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"That's untrue. You wouldn't do it."
"Why do you think that?" The zoologist shrugged his shoulders. "I'm just as capable of a good action as you are."
"Is drowning a man a good action?" asked the deacon, and he laughed.
"I think there is something amiss with the soup . . ." said Samoylenko, anxious to change the conversation.
"Laevsky is absolutely pernicious and is as dangerous to society as the cholera microbe," Von Koren went on. "To drown him would be a service."
"It does not do you credit to talk like that about your neighbour. Tell us: what do you hate him for?"
"Don't talk nonsense, doctor. To hate and despise a microbe is stupid, but to look upon everybody one meets without distinction as one's neighbour, whatever happens--thanks very much, that is equivalent to giving up criticism, renouncing a straightforward attitude to people, washing one's hands of responsibility, in fact! I consider your Laevsky a blackguard; I do not conceal it, and I am perfectly conscientious in treating him as such. Well, you look upon him as your neighbour--and you may kiss him if you like: you look upon him as your neighbour, and that means that your attitude to him is the same as to me and to the deacon; that is no attitude at all. You are equally indifferent to all."
"To call a man a blackguard!" muttered Samoylenko, frowning with distaste--"that is so wrong that I can't find words for it!"
"People are judged by their actions," Von Koren continued. "Now you decide, deacon. . . . I am going to talk to you, deacon. Mr. Laevsky's career lies open before you, like a long Chinese puzzle, and you can read it from beginning to end. What has he been doing these two years that he has been living here? We will reckon his doings on our fingers. First, he has taught the inhabitants of the town to play _vint_: two years ago that game was unknown here; now they all play it from morning till late at night, even the women and the boys. Secondly, he has taught the residents to drink beer, which was not known here either; the inhabitants are indebted to him for the knowledge of various sorts of spirits, so that now they can distinguish Kospelov's vodka from Smirnov's No. 21, blindfold. Thirdly, in former days, people here made love to other men's wives in secret, from the same motives as thieves steal in secret and not openly; adultery was considered something they were ashamed to make a public display of. Laevsky has come as a pioneer in that line; he lives with another man's wife openly. . . . Fourthly . . ."
Von Koren hurriedly ate up his soup and gave his plate to the orderly.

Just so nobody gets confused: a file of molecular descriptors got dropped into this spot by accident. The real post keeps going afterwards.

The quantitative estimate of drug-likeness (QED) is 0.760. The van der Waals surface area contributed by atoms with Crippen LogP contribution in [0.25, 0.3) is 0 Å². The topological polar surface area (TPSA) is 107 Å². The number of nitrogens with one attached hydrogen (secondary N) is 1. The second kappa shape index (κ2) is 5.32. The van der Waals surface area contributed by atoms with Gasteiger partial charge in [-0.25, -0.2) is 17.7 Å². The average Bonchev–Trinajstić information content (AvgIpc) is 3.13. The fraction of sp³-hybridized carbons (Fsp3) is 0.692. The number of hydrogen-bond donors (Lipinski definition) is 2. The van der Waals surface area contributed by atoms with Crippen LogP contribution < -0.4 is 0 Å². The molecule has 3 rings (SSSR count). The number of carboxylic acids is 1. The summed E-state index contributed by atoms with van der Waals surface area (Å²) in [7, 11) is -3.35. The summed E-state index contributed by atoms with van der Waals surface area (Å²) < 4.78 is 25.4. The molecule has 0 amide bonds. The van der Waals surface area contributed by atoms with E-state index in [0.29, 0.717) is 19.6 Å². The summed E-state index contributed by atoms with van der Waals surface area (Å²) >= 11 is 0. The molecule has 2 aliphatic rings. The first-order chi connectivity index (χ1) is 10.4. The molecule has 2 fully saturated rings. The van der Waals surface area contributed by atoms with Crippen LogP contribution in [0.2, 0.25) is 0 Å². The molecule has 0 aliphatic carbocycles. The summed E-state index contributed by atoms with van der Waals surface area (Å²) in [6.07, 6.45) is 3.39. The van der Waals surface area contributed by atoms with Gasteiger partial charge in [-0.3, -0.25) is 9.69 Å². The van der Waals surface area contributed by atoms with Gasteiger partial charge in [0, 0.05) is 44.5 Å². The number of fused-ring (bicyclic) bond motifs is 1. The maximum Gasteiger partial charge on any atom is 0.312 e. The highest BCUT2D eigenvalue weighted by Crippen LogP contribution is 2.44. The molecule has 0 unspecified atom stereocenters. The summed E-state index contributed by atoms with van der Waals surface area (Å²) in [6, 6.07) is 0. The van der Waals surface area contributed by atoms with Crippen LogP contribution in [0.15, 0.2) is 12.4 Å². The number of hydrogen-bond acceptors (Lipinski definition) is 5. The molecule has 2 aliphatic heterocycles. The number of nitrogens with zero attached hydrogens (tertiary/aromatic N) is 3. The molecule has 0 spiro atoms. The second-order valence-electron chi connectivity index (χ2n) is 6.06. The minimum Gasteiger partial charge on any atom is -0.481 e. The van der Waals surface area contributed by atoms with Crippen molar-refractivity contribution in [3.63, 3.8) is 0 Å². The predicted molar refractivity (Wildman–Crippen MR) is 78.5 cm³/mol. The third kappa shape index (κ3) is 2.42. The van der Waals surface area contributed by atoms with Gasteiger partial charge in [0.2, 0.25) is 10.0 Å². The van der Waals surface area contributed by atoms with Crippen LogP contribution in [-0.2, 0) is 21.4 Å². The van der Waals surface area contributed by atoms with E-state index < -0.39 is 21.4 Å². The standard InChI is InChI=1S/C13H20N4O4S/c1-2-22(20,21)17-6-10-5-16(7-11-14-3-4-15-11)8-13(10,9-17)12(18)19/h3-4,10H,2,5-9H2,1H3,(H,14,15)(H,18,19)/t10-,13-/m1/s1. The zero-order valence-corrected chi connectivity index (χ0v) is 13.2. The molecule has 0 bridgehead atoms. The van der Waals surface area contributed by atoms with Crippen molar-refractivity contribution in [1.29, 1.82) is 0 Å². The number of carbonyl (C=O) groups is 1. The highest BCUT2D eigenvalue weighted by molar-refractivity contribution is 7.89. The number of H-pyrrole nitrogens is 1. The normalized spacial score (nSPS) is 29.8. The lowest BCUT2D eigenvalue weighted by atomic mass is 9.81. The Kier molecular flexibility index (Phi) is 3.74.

"I understood Laevsky from the first month of our acquaintance," he went on, addressing the deacon. "We arrived here at the same time. Men like him are very fond of friendship, intimacy, solidarity, and all the rest of it, because they always want company for _vint_, drinking, and eating; besides, they are talkative and must have listeners. We made friends--that is, he turned up every day, hindered me working, and indulged in confidences in regard to his mistress. From the first he struck me by his exceptional falsity, which simply made me sick. As a friend I pitched into him, asking him why he drank too much, why he lived beyond his means and got into debt, why he did nothing and read nothing, why he had so little culture and so little knowledge; and in answer to all my questions he used to smile bitterly, sigh, and say: 'I am a failure, a superfluous man'; or: 'What do you expect, my dear fellow, from us, the debris of the serf-owning class?' or: 'We are degenerate. . . .' Or he would begin a long rigmarole about Onyegin, Petchorin, Byron's Cain, and Bazarov, of whom he would say: 'They are our fathers in flesh and in spirit.' So we are to understand that it was not his fault that Government envelopes lay unopened in his office for weeks together, and that he drank and taught others to drink, but Onyegin, Petchorin, and Turgenev, who had invented the failure and the superfluous man, were responsible for it. The cause of his extreme dissoluteness and unseemliness lies, do you see, not in himself, but somewhere outside in space. And so--an ingenious idea!--it is not only he who is dissolute, false, and disgusting, but we . . . 'we men of the eighties,' 'we the spiritless, nervous offspring of the serf-owning class'; 'civilisation has crippled us' . . . in fact, we are to understand that such a great man as Laevsky is great even in his fall: that his dissoluteness, his lack of culture and of moral purity, is a phenomenon of natural history, sanctified by inevitability; that the causes of it are world-wide, elemental; and that we ought to hang up a lamp before Laevsky, since he is the fated victim of the age, of influences, of heredity, and so on. All the officials and their ladies were in ecstasies when they listened to him, and I could not make out for a long time what sort of man I had to deal with, a cynic or a clever rogue. Such types as he, on the surface intellectual with a smattering of education and a great deal of talk about their own nobility, are very clever in posing as exceptionally complex natures."